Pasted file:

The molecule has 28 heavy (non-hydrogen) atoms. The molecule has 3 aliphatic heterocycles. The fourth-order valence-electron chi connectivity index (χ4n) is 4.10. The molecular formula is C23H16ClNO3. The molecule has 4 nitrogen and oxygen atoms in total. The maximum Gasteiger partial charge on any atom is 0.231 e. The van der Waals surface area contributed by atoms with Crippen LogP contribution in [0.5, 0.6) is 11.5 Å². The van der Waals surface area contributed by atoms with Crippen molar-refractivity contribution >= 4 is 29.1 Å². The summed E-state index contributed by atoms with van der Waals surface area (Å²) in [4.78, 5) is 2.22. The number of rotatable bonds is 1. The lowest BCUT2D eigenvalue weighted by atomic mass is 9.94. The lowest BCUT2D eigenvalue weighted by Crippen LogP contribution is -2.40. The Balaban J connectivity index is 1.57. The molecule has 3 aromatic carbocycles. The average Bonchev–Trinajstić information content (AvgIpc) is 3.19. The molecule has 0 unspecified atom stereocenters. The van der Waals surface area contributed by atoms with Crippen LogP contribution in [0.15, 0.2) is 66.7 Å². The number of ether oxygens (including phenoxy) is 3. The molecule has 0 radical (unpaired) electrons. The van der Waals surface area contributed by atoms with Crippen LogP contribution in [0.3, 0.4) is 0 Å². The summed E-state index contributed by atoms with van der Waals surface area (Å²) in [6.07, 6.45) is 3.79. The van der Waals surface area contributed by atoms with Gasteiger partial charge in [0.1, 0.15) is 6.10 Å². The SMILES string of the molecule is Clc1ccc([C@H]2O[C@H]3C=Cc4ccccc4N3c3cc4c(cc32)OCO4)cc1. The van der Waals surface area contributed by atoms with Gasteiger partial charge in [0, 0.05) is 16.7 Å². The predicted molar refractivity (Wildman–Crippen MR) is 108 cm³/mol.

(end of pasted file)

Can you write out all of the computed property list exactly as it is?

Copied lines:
The molecule has 28 heavy (non-hydrogen) atoms. The molecule has 3 aliphatic heterocycles. The fourth-order valence-electron chi connectivity index (χ4n) is 4.10. The molecular formula is C23H16ClNO3. The molecule has 4 nitrogen and oxygen atoms in total. The maximum Gasteiger partial charge on any atom is 0.231 e. The van der Waals surface area contributed by atoms with Crippen LogP contribution in [0.5, 0.6) is 11.5 Å². The van der Waals surface area contributed by atoms with Crippen molar-refractivity contribution >= 4 is 29.1 Å². The summed E-state index contributed by atoms with van der Waals surface area (Å²) in [4.78, 5) is 2.22. The number of rotatable bonds is 1. The lowest BCUT2D eigenvalue weighted by atomic mass is 9.94. The lowest BCUT2D eigenvalue weighted by Crippen LogP contribution is -2.40. The Balaban J connectivity index is 1.57. The molecule has 3 aromatic carbocycles. The average Bonchev–Trinajstić information content (AvgIpc) is 3.19. The molecule has 0 unspecified atom stereocenters. The van der Waals surface area contributed by atoms with Crippen LogP contribution in [0.15, 0.2) is 66.7 Å². The number of ether oxygens (including phenoxy) is 3. The molecule has 0 radical (unpaired) electrons. The van der Waals surface area contributed by atoms with Crippen LogP contribution in [0.3, 0.4) is 0 Å². The summed E-state index contributed by atoms with van der Waals surface area (Å²) in [6.07, 6.45) is 3.79. The van der Waals surface area contributed by atoms with Gasteiger partial charge in [0.1, 0.15) is 6.10 Å². The SMILES string of the molecule is Clc1ccc([C@H]2O[C@H]3C=Cc4ccccc4N3c3cc4c(cc32)OCO4)cc1. The van der Waals surface area contributed by atoms with Gasteiger partial charge in [0, 0.05) is 16.7 Å². The predicted molar refractivity (Wildman–Crippen MR) is 108 cm³/mol.